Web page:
L.A. Lakers to Make "Big Splash" in 2014: Serious About Signing LeBron James
With these two stories combined, the NBA world has gone frantic with the endless possibilities in which such decisions could lead to.
For those in doubt of the likelihood of such an extreme course of action, put your skepticism to rest.
One of the Lakers high executives has confirmed that the franchise will make noise during the 2014 period of free agency.
According to Kevin Ding of The Orange County Register, majority owner Jerry Buss has big plans for his Lakers. Come 2014, those plans will finally come to fruition as the Hall of Famer pursues all of the stars that he can find in free agency.
And don't think that this is set to transpire based off of pure coincidence.
"We purposely ended all contracts [in 2014]," [Lakers majority owner Jerry] Buss said. "I can't talk about Kobe [Bryant], but this is what he signed till. So basically we put everything to that, and we want to make a big splash in the free-agent market if we get to that spot. So we designed the contracts and the players and our future all around that."
"Yeah, depending on the free agents that year," Buss said. "We would basically, money-wise, be able to sign the top free agent – maybe even two. I don't know the numbers exactly, because we're not privy to what the cap is and how much room we have, but it's going to be close to two of the top free agents that year."
For those in need of proof surrounding the Lakers' desire to sign LeBron James, this is it.
In just two short years, you could witness LeBron wearing the same purple and gold that made his most realistic comparison a legend. That, of course, would be Magic Johnson.
With Kobe Bryant, Steve Nash, Dwight Howard and Pau Gasol, it is fair to say that Showtime has returned to Los Angeles.
The truth of the matter is that the Lakers will run the Princeton offense and utilize supreme fundamentals to achieve victory. The flashy finishes may come, but the Lakers will win based off of their superior knowledge of the game.
Come 2014, the assumption here is that the Lakers will have resigned Howard for the long-term. Bryant and Gasol, meanwhile, will be entering one of two periods: free agency or retirement.
For that reason, we cannot help but imagine the endless possibilities, but most specifically, the possibility that Showtime will actually return to L.A.
With LeBron James on the team, comparisons to Magic Johnson and the Showtime Lakers are almost certain to arise. With Dwight Howard playing the role of Kareem Abdul-Jabbar, the flash and dominance of the purple and gold will bear an even greater resemblance to its past.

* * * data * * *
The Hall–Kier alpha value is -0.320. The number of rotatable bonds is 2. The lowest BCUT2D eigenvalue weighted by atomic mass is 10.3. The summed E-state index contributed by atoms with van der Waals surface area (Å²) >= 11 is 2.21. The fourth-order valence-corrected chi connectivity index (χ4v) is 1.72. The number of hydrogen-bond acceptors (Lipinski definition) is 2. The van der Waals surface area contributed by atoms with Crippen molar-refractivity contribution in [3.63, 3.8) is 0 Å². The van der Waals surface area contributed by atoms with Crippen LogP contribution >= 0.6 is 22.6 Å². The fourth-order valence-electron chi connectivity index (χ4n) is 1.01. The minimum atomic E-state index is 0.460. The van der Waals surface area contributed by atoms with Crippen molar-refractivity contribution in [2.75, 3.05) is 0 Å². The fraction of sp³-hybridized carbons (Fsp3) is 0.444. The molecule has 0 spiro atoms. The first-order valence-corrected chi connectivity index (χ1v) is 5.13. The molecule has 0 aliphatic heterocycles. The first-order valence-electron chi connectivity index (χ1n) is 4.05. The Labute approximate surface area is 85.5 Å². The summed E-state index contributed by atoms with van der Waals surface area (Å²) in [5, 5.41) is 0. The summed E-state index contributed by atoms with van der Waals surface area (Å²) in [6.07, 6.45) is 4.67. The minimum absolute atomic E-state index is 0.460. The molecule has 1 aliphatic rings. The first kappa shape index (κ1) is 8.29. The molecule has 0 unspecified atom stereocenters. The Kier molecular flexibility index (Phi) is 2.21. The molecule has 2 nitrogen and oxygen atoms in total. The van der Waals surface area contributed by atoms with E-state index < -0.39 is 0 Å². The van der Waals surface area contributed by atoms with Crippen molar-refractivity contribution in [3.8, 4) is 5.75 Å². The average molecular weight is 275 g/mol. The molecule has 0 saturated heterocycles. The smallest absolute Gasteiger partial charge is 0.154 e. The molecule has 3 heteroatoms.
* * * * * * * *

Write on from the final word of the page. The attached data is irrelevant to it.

And don't forget, cap space for another superstar will likely be available. The 2014 Lakers could even sign a current version of James Worthy to round Showtime out.
Entering the 2014 period of free agency, the Miami Heat will be significantly older. Dwyane Wade will be 32, Chris Bosh will be 30 and Ray Allen will hit 39 during that period of contractual relocations.
The question LeBron must answer for himself is whether he wants to work with aging perimeter players or head out west to play alongside the most dominant big man in the game.
Chances are he'll try his luck with a financially free franchise that has Dwight Howard and Steve Nash already under contract.
After all, passers and interior defenders have proven to be of greater longevity than motion scorers and slashers.
If the Los Angeles Lakers are unable to sign LeBron James, how exactly do they plan to maintain a level of greatness after Kobe Bryant's potential retirement?
Although Dwight Howard and Steve Nash would have one more year together, the roster would be virtually gutted.
Howard can lead this team, but do the Lakers want him to do that alone?
If the Lakers want to maintain the pace that they've set for virtually two decades, the only option is to sign the best player in the world.
Shaquille O'Neal and Kobe Bryant ruled the league for almost 15 years, respectively. Howard may even be able to follow in their footsteps. With all of this being noted, let's acknowledge some facts.
If you believe that the Lakers will pass up on the opportunity to acquire LeBron James to lead this team to yet another era of dominance, you are off your rocker.
This team accepts nothing short of the elite, which is exactly what James is.
Ask yourself one question. If Michael Jordan became a free agent in his prime and your team had the money available to sign him, wouldn't you try to do it?
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